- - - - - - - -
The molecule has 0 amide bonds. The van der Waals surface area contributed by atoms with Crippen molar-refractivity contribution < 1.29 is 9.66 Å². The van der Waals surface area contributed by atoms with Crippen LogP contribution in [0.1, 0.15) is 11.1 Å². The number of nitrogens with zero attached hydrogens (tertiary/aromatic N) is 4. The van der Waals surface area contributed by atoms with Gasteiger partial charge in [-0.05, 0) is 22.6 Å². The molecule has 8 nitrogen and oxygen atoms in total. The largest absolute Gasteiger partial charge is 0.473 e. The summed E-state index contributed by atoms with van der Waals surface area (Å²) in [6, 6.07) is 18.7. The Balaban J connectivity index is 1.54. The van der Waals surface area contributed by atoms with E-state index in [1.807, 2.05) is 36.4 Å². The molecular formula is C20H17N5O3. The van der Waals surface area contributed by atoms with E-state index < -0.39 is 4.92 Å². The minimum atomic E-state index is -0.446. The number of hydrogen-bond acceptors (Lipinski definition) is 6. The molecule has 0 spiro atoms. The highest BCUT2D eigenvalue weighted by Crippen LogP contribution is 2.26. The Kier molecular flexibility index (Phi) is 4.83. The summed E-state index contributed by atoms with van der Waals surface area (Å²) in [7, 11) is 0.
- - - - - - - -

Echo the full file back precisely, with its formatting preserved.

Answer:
The molecule has 0 amide bonds. The van der Waals surface area contributed by atoms with Crippen molar-refractivity contribution < 1.29 is 9.66 Å². The van der Waals surface area contributed by atoms with Crippen LogP contribution in [0.1, 0.15) is 11.1 Å². The number of nitrogens with zero attached hydrogens (tertiary/aromatic N) is 4. The van der Waals surface area contributed by atoms with Gasteiger partial charge in [-0.05, 0) is 22.6 Å². The molecule has 8 nitrogen and oxygen atoms in total. The largest absolute Gasteiger partial charge is 0.473 e. The summed E-state index contributed by atoms with van der Waals surface area (Å²) in [6, 6.07) is 18.7. The Balaban J connectivity index is 1.54. The van der Waals surface area contributed by atoms with E-state index in [1.807, 2.05) is 36.4 Å². The molecular formula is C20H17N5O3. The van der Waals surface area contributed by atoms with E-state index < -0.39 is 4.92 Å². The minimum atomic E-state index is -0.446. The number of hydrogen-bond acceptors (Lipinski definition) is 6. The molecule has 0 spiro atoms. The highest BCUT2D eigenvalue weighted by Crippen LogP contribution is 2.26. The Kier molecular flexibility index (Phi) is 4.83. The summed E-state index contributed by atoms with van der Waals surface area (Å²) in [7, 11) is 0.